The emergence of the Christian Democratic Party (PDC) as a major political force further recast Chile’s political landscape, dividing the country into “three thirds,” evenly split between Right, Center, and Left. The PDC staked out a middle ground between conservative agrarian interests and the Marxist parties. Like the Socialists, it was an eclectic mix, from entrepreneurial sectors close to the United States on the right to social democrats on the left. It united around Eduardo Frei Montalva, Allende’s main opponent in the 1964 election. In that election, conservative sectors to the right of the PDC lent him their support, pressured by Washington and fearful of an Allende victory over a divided opposition. The CIA sweetened the alliance, providing an estimated $4 million of covert assistance to Frei and stood behind the PDC’s scare campaign designed to play to women voters, intimating that if Allende won, they stood to lose their children, their homes, and even the concept of motherhood itself.36 In a two-way contest, with the Right supporting Frei, Allende lost by 55–39 percent.37
As was common with many political elites in Chile, Frei and Allende had been friendly prior to the 1964 election. While their families often socialized at Allende’s beach house near Valparaíso, Allende saw the 1964 election as a “dirty victory,” because of the PDC leader’s reliance on the CIA and his blatantly false scare campaign; it ruptured the friendship the two had shared.38 Frei would prove instrumental in turning the PDC against any understandings with Allende when the latter became president.
Frei promised a “Revolution in Liberty,” but Allende predicted its failure given his dependence on conservative business sectors and Washington’s support. Frei initiated a modest, but important, agrarian reform process and moved to “Chileanize” the copper industry by purchasing 51 percent of the shares of U.S. mines. But the demand for deeper reforms divided his party, and a worsening economic situation led to an upsurge in street protests and land takeovers.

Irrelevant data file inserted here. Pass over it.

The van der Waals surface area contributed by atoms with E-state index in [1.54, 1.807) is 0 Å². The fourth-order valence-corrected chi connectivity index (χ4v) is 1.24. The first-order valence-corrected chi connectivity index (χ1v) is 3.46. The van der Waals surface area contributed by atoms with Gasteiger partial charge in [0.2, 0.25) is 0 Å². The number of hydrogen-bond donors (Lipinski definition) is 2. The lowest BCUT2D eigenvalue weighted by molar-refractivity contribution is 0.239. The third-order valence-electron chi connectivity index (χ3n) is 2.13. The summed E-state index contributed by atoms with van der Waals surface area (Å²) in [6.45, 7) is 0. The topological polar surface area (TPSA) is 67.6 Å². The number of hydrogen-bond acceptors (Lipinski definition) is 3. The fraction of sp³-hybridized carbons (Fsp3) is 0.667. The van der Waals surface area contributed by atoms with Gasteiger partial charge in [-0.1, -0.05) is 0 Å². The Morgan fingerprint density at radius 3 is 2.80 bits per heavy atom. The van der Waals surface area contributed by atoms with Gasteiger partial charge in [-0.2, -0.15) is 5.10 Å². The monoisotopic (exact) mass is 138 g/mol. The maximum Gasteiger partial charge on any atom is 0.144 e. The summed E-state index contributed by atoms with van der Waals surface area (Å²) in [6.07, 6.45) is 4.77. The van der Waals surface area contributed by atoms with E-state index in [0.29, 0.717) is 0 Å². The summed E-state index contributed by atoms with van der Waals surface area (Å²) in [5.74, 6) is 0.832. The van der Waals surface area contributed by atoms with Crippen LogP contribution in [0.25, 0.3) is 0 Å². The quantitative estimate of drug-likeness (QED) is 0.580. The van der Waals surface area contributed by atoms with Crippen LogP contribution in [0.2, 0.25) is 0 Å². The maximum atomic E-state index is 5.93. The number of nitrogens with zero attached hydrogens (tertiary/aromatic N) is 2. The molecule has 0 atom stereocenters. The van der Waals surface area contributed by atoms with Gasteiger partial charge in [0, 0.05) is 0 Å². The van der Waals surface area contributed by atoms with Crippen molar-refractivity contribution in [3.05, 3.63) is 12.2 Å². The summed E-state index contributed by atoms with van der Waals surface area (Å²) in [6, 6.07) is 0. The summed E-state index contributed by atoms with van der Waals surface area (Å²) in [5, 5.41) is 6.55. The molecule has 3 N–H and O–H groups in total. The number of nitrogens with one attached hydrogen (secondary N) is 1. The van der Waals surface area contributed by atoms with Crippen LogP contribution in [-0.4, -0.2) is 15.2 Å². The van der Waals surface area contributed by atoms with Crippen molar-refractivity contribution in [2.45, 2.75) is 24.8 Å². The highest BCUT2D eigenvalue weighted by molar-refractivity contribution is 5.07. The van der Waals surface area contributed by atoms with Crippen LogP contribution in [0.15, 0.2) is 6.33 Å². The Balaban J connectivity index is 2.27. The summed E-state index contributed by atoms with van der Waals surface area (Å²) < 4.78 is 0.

As the 1970 elections approached, Allende’s insistence on a peaceful transition to socialism created tensions within the Socialists as well as other leftist parties. The obvious candidate in 1958 and 1964, Allende encountered a much rockier path this time. He was, many felt, mired in the past; he had his chances but came up short each time.39 The debates roiled the newly formed Popular Unity (UP) coalition, which united Communists and Socialists with Radicals, a leftist breakaway from the Christian Democrats (MAPU) and one smaller party. Debate within the PS revealed a sharply divided party. Members of the party’s Central Committee, having declared the party Marxist-Leninist in 1967, opposed Allende’s selection, but the rank-and-file and regional party heads were firm in their support for the only person they thought could unite the left. In January 1970, the UP named him their candidate. It was, the Communist’s Luís Corvalán dryly observed, “a forceps birth.”40
Unlike the election of 1964, the Right, now consolidated into the National Party (PN), refused to withdraw and support the Christian Democrats’ candidate, Radomiro Tomic. They championed the aging and sluggish Jorge Alessandri, narrowly victorious in 1958, who ran again as a conservative independent. For his part, Tomic pledged to deepen Frei’s reforms, advancing programs that resembled the UP’s own. With polling predicting an Alessandri victory, and the CIA funding a spoiling operation designed to raise fears of Allende, Washington expected voters would again reject the socialist.41
In previous campaigns, Allende consistently polled lower among women than men. A number of factors accounted for this including the Socialists’ historic lack of attention to women’s independent political voice given their low rate of employment outside the home. Neglect from the Left also permitted conservative institutions such as the Church an outsized influence among female voters. In 1964, for example, almost twice as many women voted for Frei than Allende. In 1970, Alessandri reprised Frei’s tactics as he worked to raise women’s concerns about the impact of a socialist victory on family life. The airwaves were crowded with campaign propaganda reminding Chilean women that “the fate of the Fatherland” was in their hands and exhorting them to prevent Chile from becoming another Cuba.42